"The thing about fantastic fiction is that it makes flesh of metaphor. I hope with 'Underworld' to embody that; here are people whose dreams are made flesh and are suffering for it. But we, the audience, desperately want them to survive because they teach us about ourselves - our dreams and hopes. Unfortunately, this subtext has been pared down due to the budget. In the original ending of the script, Bain returns from the underworld, and there was a sequence in which... he is visibly deteriorating because he wants to return there. He relinquishes all desire for life and eventually he does return there, to the place where his life has meaning, and Nicole, the strange girl he loves, is waiting for him. I've always wanted to do a film noir with monsters. To do something that was stylish, poetic and frightening, in which the morally deplorable characters had their act together in nice three-piece suits - in other words, they were respectable - and the creatures who were worthy of our attention are a lot like a quick trip to Hell. Our hero is stuck between the overworld and the underworld: between a world which is brutal and superficially, glossily attractive - a world of money and influence - and an underworld which is physically filthy and repulsive but which contains the one woman he has ever loved. It's a fundamental noir problem - how do you distinguish the monsters with the smiles from the creatures who are worthy? I was intrigued by that element and I also find the idea that we have a world beneath which another life exists fascinating. The rational encounters the absurd, its distorted mirror image, in the imaginative process. The drug theme of the movie makes that explicit and we are asking what happens when our dreams go out of control, thus we have characters caught between both worlds. Personally, I find something very satisfying about a metaphorical structure like that."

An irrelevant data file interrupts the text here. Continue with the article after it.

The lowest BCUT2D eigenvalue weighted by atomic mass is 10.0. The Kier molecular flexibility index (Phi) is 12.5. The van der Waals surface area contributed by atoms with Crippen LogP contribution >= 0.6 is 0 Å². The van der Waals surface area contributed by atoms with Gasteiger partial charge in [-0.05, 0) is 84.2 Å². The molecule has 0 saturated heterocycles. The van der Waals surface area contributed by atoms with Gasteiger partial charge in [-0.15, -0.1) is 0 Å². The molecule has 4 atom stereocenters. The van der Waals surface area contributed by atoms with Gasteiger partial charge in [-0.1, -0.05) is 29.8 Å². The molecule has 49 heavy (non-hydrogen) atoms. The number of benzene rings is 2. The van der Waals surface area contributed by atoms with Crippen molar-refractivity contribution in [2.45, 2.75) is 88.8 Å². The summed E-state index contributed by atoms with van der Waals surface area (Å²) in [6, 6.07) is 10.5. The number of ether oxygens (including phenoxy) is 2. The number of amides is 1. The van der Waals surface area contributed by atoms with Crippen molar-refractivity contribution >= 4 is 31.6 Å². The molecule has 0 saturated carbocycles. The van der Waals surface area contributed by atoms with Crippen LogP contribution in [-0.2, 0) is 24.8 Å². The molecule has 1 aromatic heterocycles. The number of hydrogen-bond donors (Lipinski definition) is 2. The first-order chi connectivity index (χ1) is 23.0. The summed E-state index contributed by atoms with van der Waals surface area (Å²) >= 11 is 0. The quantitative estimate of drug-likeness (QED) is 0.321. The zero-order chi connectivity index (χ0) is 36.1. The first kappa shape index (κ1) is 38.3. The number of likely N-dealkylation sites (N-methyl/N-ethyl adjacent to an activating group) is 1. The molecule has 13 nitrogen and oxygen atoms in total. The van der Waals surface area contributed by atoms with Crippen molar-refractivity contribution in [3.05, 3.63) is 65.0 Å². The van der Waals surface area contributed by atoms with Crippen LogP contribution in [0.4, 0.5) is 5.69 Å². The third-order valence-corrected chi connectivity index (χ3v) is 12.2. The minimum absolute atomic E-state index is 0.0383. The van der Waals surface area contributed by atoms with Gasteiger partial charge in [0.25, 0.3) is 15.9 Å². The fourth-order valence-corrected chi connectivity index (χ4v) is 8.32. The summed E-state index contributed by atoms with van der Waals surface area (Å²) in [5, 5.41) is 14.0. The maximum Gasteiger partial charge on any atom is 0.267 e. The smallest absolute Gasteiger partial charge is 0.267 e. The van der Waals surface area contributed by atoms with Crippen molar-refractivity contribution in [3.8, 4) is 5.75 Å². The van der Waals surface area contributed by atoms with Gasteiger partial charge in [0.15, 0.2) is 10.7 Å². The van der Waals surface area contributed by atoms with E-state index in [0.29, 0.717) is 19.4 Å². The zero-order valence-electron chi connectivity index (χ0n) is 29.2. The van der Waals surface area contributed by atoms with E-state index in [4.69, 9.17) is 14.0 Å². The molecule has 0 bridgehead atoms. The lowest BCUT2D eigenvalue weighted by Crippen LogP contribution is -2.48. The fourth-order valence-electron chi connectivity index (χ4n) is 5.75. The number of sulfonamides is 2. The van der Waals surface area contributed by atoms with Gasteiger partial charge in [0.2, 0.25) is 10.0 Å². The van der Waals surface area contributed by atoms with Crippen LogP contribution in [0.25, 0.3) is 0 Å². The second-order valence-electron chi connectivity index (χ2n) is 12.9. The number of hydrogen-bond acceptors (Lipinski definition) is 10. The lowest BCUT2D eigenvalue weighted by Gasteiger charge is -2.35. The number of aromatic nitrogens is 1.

Gangsters vs. Mutants